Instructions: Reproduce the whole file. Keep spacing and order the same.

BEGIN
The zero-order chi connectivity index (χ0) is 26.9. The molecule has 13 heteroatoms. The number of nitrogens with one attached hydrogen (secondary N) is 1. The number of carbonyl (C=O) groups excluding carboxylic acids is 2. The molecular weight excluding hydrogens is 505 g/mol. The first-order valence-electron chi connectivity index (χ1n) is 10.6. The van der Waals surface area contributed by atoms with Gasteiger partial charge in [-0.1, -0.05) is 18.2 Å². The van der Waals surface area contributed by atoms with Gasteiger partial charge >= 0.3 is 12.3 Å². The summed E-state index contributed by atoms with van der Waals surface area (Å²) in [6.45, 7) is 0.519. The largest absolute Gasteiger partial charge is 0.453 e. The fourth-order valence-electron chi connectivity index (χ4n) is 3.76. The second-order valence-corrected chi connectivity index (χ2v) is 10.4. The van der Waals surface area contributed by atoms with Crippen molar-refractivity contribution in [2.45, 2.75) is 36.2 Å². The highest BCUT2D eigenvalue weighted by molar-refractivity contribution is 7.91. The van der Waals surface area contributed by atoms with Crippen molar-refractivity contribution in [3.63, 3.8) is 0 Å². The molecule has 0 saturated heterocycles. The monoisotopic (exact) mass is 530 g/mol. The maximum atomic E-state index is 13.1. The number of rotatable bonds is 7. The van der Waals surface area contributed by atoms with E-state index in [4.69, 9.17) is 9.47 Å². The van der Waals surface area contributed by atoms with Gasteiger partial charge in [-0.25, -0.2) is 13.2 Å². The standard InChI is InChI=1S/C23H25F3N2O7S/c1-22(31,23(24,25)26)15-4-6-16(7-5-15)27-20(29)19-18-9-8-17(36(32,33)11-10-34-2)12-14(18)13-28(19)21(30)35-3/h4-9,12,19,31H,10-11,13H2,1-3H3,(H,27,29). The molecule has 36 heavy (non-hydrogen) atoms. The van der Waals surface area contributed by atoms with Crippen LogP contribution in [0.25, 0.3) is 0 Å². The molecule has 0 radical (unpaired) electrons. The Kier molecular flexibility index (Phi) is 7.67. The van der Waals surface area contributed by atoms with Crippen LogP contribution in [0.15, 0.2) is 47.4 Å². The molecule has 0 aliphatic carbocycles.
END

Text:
The zero-order chi connectivity index (χ0) is 26.9. The molecule has 13 heteroatoms. The number of nitrogens with one attached hydrogen (secondary N) is 1. The number of carbonyl (C=O) groups excluding carboxylic acids is 2. The molecular weight excluding hydrogens is 505 g/mol. The first-order valence-electron chi connectivity index (χ1n) is 10.6. The van der Waals surface area contributed by atoms with Gasteiger partial charge in [-0.1, -0.05) is 18.2 Å². The van der Waals surface area contributed by atoms with Gasteiger partial charge >= 0.3 is 12.3 Å². The summed E-state index contributed by atoms with van der Waals surface area (Å²) in [6.45, 7) is 0.519. The largest absolute Gasteiger partial charge is 0.453 e. The fourth-order valence-electron chi connectivity index (χ4n) is 3.76. The second-order valence-corrected chi connectivity index (χ2v) is 10.4. The van der Waals surface area contributed by atoms with Crippen molar-refractivity contribution in [2.45, 2.75) is 36.2 Å². The highest BCUT2D eigenvalue weighted by molar-refractivity contribution is 7.91. The van der Waals surface area contributed by atoms with Crippen molar-refractivity contribution in [3.63, 3.8) is 0 Å². The molecule has 0 saturated heterocycles. The monoisotopic (exact) mass is 530 g/mol. The maximum atomic E-state index is 13.1. The number of rotatable bonds is 7. The van der Waals surface area contributed by atoms with E-state index in [4.69, 9.17) is 9.47 Å². The van der Waals surface area contributed by atoms with Gasteiger partial charge in [-0.25, -0.2) is 13.2 Å². The standard InChI is InChI=1S/C23H25F3N2O7S/c1-22(31,23(24,25)26)15-4-6-16(7-5-15)27-20(29)19-18-9-8-17(36(32,33)11-10-34-2)12-14(18)13-28(19)21(30)35-3/h4-9,12,19,31H,10-11,13H2,1-3H3,(H,27,29). The molecule has 36 heavy (non-hydrogen) atoms. The van der Waals surface area contributed by atoms with Crippen LogP contribution in [0.25, 0.3) is 0 Å². The molecule has 0 radical (unpaired) electrons. The Kier molecular flexibility index (Phi) is 7.67. The van der Waals surface area contributed by atoms with Crippen LogP contribution in [0.15, 0.2) is 47.4 Å². The molecule has 0 aliphatic carbocycles.